WINCHESTER — The future home of several of Winchester’s government agencies is inching closer toward completion.
Corey MacKnight, the city’s facilities maintenance and parking division manager, said renovations of the Creamery Building at 21-25 S. Kent St. are on track to be finished by mid-February, just before the Winchester Commonwealth’s Attorney’s Office and the 26th District Court Service Unit for Winchester-Frederick County Juvenile and Domestic Relations District Court are scheduled to move in.
“This is a solid building,” MacKnight said while conducting a Friday morning tour of the property. “They put a lot of thought into the way they originally built it.”
Winchester bought the 30,000-square-foot Creamery Building at 21-25 S. Kent. St. in February 2018, two months after the city’s Economic Development Authority (EDA) purchased it from Shenandoah University. The EDA sold the property for the same price it had paid: $1.625 million.
Renovations were expected to cost $2 million, but numerous factors — international trade wars, rising material prices, construction firms stretched thin by a growing number of building projects — led to project bids coming in 20% higher than expected. MacKnight said design changes shaved $126,000 off the cost, but the city still had to add $400,000 to the financing bond it plans to issue on Sept. 23. A public hearing on the bond issuance, which will total $2.4 million, is scheduled for Sept. 10 in Rouss City Hall.
A lack of space in City Hall, the Timbrook Public Safety Building and the Joint Judicial Center prompted Winchester’s decision to buy the Creamery Building, which previously housed 10 private offices plus a dental practice.
The Commonwealth’s Attorney’s Office and Court Service Unit left the overcrowded Joint Judicial Center in 2015 and moved into rented space in the former F&M Bank building on the Loudoun Street Mall. Winchester has paid $262,041 in rent per year to house the two offices, with $50,630 reimbursed annually by Frederick County for its share of the Court Service Unit. The leases for those offices will expire at the end of February.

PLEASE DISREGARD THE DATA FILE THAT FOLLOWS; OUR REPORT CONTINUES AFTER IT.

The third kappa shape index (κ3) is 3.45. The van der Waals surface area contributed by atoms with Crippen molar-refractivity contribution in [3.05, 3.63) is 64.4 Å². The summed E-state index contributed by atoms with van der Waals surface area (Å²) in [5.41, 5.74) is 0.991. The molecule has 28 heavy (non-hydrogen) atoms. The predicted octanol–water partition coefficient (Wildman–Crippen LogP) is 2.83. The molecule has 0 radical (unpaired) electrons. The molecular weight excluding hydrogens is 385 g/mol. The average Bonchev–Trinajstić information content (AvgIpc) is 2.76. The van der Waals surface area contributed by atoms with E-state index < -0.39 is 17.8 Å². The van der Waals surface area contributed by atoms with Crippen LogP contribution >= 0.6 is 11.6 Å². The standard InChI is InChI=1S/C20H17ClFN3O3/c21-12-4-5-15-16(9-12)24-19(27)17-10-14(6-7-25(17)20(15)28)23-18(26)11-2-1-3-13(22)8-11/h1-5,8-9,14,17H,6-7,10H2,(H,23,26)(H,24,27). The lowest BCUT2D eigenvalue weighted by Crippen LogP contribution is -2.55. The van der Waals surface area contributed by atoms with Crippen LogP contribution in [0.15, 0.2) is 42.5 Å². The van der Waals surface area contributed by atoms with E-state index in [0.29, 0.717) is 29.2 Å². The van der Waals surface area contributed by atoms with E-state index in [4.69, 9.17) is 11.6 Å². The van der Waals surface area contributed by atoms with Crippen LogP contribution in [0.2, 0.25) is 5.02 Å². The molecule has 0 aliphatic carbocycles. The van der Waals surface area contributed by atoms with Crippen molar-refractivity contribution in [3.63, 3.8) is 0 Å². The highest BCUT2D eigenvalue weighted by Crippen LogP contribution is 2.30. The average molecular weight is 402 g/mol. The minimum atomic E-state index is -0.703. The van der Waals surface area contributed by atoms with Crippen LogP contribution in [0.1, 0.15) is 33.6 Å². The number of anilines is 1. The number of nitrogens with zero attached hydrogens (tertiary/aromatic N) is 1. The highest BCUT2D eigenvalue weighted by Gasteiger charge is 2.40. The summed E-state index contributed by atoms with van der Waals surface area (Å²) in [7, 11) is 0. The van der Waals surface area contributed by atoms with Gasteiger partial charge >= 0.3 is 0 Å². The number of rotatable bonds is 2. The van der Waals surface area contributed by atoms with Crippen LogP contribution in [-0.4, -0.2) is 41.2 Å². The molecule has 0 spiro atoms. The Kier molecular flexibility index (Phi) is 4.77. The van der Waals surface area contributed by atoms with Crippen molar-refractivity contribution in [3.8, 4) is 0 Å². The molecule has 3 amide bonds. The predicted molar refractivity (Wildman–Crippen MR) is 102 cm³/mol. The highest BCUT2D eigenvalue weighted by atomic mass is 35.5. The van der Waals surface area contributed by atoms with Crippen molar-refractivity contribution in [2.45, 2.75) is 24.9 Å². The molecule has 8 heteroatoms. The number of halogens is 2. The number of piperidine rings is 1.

The Winchester Treasurer’s and Commissioner of the Revenue’s offices in Rouss City Hall are expected to move into the Creamery Building in late winter or early spring, MacKnight said. At that time, their current spaces on the second floor of City Hall will be converted for other uses.
The Winchester Fire and Rescue Department moved into the north end of the Creamery Building’s third floor on May 30, freeing up space in the Timbrook Building that was needed by the Winchester Police Department. The Fire and Rescue Department’s offices are fully renovated, but the sounds of hammering and sawing from Lantz Construction Co. crews continue elsewhere in the building.
MacKnight said there are no plans to put offices in the building’s basement because it is in a floodway.
“We can’t store any important documents down there, and we don’t want to put any people down there,” he said.
The Court Service Unit will be on the south end of the first floor, which has already been gutted by construction workers.
The same is true for the entire second floor, which will house the Winchester Commonwealth’s Attorney’s Office. The city’s Victim Witness Assistance Program, which is part of the Commonwealth’s Attorney’s Office, will go up to the south end of the third floor, next to the Fire and Rescue Department.
The north end of the first floor is the future home of the Treasurer’s and Commissioner of the Revenue’s offices, which will be located next to each other just as they are now in Rouss City Hall. On Friday, it was hard to envision what the space will become because it was littered with construction debris.
“That’s where the restroom is going to be,” MacKnight joked as he pointed to a pair of old, broken toilets.
The entrances to the financial offices will be on the north end beneath a set of exterior stairs. MacKnight said this area will be transformed into an enclosed vestibule with a set of double doors that leads into a shared lobby for the treasurer’s and commissioner’s offices.
MacKnight said he doesn’t know exactly when those two offices will relocate into the Creamery Building, but it will be shortly after the Commonwealth’s Attorney’s Office and Court Service Unit settle into their new digs.
“I can’t move them all at the same time,” he said with a laugh.